Archive for the 'Signs' Category

Admiring the Pipes

Peter Brook, writing about opera in The Shifting Point: “You come to Mozart and find a perfect marriage between the artificial and something that’s fully alive — here’s an example of the rigid pipe and the water flowing through it. But gradually the attention begins to go more and more to the artificial until suddenly you’re into sclerosis. Suddenly that pipe is taking all the attention and less and less water is trickling through it. Finally you get a fundamentally unwell and crazy society in which people forget that pipes were put into buildings for the purpose of letting the water through, and they now consider them to be works of art. People knock the walls down and admire the piping and totally forget its original purpose and function. This is what has happened in many art forms, and opera is the clearest example.”

The anorexic aesthetic at some ballet companies is a fabulous example of admiring the pipes.

Why We Have A Union

More delicacies from the Oxford Book of Military Anecdotes:

I am reminded of the anecdote told by Wellington to his confidante, Mrs. Arbuthnot, on the methods Napoleon wished to employ in order to distract the Parisian public’s attention from the appalling losses in the Russian campaign then in progress. He ordered that the ballet dancers at the Opéra were to appear sans culotte [without underwear]. The order was given, but the dancers flatly refused to comply. ‘Wellington added’, says Mrs. Arbuthnot in her journal, ‘that if the women had consented he did not doubt but that it would have obliterated all recollection of the Russian losses. Wellington was categoric. “This anecdote,” he said, “he knew for a fact.” ’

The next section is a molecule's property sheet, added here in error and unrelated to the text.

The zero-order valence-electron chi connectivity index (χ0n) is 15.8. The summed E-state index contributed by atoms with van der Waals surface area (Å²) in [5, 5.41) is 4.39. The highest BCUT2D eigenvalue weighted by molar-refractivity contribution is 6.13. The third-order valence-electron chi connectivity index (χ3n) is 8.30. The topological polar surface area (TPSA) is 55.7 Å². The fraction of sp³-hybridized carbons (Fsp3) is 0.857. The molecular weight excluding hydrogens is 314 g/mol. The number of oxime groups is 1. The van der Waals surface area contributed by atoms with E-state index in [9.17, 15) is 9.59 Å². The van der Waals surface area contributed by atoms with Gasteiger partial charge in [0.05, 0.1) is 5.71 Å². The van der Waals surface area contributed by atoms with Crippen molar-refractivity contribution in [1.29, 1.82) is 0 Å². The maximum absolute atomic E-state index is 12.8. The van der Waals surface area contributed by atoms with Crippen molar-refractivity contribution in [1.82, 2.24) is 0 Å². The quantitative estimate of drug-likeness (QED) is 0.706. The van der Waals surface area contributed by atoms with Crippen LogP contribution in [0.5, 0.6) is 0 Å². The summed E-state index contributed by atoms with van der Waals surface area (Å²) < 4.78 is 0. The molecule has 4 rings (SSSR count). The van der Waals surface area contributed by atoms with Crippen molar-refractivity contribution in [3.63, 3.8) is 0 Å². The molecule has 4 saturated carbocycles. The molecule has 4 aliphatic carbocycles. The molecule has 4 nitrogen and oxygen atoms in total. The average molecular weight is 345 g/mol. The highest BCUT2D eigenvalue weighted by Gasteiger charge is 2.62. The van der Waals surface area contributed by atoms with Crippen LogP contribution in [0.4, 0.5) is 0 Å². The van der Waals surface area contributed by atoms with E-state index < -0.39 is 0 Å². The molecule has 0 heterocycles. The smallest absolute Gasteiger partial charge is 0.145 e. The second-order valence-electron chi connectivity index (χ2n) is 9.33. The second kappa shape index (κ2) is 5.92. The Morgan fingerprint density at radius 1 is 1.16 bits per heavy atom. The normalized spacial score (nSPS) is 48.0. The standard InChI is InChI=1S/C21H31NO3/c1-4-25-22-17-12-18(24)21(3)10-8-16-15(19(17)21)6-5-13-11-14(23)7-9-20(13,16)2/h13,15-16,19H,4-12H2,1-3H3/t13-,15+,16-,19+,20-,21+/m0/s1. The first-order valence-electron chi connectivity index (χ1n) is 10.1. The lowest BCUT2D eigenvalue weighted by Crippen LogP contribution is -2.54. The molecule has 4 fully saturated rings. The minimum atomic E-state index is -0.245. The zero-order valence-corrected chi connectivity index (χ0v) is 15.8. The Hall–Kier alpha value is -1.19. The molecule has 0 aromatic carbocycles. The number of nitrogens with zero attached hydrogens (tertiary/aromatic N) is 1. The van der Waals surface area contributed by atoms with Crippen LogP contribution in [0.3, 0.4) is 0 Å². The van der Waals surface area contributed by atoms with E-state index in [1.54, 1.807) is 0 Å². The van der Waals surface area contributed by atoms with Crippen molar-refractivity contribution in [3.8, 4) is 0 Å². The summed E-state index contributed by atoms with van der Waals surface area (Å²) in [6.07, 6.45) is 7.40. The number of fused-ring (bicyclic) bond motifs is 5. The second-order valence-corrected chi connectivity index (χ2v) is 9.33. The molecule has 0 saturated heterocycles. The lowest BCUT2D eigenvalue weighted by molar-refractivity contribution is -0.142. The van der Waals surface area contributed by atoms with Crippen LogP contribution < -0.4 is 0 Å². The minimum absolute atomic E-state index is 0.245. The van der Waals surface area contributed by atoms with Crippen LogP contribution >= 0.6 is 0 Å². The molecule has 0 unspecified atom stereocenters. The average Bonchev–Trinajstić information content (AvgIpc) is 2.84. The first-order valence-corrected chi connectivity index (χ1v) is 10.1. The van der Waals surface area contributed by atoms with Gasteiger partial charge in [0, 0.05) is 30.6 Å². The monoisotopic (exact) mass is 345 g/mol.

Sylvester & Tweety, Meet Genghis Khan

Genghis Khan besieges the Tangut Chinese city of Volohai in 1207, but can’t break through the city’s heavily-defended fortifications. From the Oxford Book of Military Anecdotes, attributed to Gabriel Ronay:

He offered to withdraw if he was given by way of tribute one thousand cats and one thousand swallows. The startled Tangut complied. But instead of withdrawing Genghis set them alight and released them in one great rush of living fire. The hapless cats and birds set the city on fire in hundreds of places and, while the garrison fought the flames, the Mongols breached the walls.

Oh, Uncle Aldous, That’s Lovely

Aldous Huxley: “…there is no form of contemplation, even the most quietistic, which is without its ethical values. Half at least of all morality is negative and consists in keeping out of mischief.”

Left Brain, Meet Right Brain

Today’s recursive Google search: “plays featuring a ‘play-within-a-play'”. Thank you, Wikipedia.